The mountain gorillas found in the Democratic Republic of Congo and neighbouring Uganda, Burundi and Rwanda are incredibly vulnerable animals. The preservation of their natural habitat is the most important factor in protecting the species because without it their extinction is guaranteed.
The vast majority of their natural habitat has been chopped down and made into charcoal or turned into farmland or dug up and mined. Mining is one the biggest industries on the planet and typically it focuses on the precious metals and energy sector such as natural gas, coal and crude oil.
However the mountain gorillas of east Africa have been facing a form of mining that has little if anything to do with energy production. In highly developed countries electronics form a big part of everyday life. We have mobile phones, DVD players, games consoles and a lot of computers.
These electronic goods all have something in common. They all contain coltan, which is a black metallic mineral from which the element niobium and tantalum is made. It is from these minerals that electronic capacitors are created and are then finding their way into just about every electronic device used today.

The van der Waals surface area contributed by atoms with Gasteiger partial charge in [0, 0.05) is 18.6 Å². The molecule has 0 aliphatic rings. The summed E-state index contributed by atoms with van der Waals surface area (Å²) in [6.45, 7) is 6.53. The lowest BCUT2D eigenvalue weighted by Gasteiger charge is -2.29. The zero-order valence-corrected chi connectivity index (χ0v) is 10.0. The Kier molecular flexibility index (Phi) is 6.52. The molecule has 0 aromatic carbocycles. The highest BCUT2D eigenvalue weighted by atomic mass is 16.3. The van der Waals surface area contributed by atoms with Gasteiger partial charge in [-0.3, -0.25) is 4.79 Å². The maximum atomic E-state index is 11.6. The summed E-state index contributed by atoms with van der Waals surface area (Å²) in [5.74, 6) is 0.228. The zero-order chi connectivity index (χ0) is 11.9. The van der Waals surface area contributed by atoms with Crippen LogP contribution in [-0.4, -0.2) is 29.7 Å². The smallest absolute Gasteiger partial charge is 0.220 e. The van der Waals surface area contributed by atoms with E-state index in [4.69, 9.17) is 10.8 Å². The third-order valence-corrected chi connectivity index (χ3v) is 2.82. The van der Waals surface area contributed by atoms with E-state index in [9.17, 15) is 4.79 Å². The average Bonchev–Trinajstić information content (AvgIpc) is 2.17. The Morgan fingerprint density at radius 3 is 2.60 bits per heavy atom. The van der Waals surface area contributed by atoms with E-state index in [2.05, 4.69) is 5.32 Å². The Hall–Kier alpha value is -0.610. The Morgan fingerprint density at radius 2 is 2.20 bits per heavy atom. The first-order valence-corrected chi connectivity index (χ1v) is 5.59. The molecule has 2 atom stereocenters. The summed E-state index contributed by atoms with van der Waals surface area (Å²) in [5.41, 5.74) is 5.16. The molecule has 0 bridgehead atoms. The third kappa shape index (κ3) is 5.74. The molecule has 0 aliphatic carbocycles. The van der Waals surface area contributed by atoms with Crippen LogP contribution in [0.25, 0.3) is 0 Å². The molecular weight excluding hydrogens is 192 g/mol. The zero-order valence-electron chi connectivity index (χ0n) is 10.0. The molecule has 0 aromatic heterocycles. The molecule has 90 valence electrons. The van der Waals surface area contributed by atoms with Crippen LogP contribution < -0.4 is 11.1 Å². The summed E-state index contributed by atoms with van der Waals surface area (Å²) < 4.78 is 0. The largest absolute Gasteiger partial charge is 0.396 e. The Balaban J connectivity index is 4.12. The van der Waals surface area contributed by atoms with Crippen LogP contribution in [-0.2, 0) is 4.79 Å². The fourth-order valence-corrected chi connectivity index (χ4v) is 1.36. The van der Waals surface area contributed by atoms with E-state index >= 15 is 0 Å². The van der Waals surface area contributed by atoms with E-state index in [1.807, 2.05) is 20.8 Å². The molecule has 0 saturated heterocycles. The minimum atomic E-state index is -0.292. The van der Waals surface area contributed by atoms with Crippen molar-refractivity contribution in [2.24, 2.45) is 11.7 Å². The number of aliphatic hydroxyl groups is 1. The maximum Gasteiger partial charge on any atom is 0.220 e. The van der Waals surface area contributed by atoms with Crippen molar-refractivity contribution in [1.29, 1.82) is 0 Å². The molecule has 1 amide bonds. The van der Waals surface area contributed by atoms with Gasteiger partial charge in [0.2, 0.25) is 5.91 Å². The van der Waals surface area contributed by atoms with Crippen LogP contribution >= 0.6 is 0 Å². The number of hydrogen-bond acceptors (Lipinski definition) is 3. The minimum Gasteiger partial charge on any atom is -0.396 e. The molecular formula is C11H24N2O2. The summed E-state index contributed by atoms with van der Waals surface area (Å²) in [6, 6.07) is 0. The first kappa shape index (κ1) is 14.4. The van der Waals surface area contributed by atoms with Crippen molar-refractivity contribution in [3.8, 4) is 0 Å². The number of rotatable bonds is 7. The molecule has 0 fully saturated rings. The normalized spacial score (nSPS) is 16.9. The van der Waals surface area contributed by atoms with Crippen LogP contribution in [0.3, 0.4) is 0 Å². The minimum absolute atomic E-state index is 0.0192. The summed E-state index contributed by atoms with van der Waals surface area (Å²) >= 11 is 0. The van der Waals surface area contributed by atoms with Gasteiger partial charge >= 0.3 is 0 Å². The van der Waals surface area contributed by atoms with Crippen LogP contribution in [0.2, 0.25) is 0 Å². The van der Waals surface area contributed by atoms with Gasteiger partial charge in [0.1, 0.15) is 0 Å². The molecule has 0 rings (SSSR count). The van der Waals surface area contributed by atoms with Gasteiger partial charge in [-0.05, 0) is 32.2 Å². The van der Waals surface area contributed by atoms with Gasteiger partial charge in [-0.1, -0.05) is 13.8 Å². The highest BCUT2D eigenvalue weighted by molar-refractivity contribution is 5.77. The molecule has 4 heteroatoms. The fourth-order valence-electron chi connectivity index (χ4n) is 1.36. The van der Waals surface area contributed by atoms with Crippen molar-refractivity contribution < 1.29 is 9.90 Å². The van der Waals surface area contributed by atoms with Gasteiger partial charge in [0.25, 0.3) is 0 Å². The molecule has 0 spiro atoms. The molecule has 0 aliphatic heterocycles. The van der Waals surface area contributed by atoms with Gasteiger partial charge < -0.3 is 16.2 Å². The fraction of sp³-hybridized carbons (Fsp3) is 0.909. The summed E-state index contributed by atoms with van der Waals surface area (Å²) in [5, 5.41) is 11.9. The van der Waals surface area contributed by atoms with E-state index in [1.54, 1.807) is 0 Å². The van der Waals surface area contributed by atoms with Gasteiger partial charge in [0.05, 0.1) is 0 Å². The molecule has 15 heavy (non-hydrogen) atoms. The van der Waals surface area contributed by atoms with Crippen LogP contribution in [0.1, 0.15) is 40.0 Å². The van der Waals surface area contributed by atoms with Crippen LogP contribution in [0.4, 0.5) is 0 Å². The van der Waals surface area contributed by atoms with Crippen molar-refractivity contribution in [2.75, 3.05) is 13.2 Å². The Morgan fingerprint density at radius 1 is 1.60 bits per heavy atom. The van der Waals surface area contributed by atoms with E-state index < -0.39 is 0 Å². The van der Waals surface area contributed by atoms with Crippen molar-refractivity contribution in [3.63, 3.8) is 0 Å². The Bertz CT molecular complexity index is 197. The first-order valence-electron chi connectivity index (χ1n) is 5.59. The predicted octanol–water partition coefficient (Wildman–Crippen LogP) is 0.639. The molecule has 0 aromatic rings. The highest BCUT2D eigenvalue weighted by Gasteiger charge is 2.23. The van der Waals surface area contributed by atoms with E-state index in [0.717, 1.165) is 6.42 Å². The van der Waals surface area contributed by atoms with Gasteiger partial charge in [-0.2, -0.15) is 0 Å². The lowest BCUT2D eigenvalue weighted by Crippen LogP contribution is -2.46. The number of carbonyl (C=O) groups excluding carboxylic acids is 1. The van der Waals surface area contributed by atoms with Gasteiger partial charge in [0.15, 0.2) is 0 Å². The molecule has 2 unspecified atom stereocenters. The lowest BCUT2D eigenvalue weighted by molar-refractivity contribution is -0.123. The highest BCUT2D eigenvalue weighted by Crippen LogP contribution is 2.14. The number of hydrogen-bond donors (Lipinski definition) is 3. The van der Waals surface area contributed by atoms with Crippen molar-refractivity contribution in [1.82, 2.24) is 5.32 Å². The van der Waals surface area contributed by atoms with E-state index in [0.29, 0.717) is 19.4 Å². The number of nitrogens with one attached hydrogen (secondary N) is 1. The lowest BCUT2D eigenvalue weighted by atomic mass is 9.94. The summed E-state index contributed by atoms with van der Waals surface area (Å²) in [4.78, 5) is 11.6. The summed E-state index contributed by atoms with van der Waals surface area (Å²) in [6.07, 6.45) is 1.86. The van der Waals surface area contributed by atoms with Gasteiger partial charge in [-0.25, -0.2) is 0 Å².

Sadly along with other human activity in the region, coltan mining has had a devastating impact on the mountain gorilla population. The mining process pollutes lakes and rivers and isolated miners will often hunt gorillas for their meat.
Gorilla trekking and gorilla safaris have become a vital industry to the Democratic Republic of Congo, Uganda and Rwanda. It has created job opportunities, sustainable income and preserves the gorilla’s natural habitat.
Luxury safari lodges in the Congo, Uganda and Rwanda are attracting wealthy eco-tourists which are a significantly growing market and represents a great opportunity for east African mountain gorillas.
At one time it seemed as though coltan mining would rip the ground from underneath the gorilla’s feet but other countries around the world have been increasing the coltan mining and new coltan mines have been identifies in countries such as Venezuela, Columbia, Brazil, Thailand, Egypt and others.
Sadly though the mining process, wherever it is, will have an impact on local habitats and wildlife. Tin mining and smelting does produce coltan as a bi-product so this is a much greener option which needs to be utilised more often.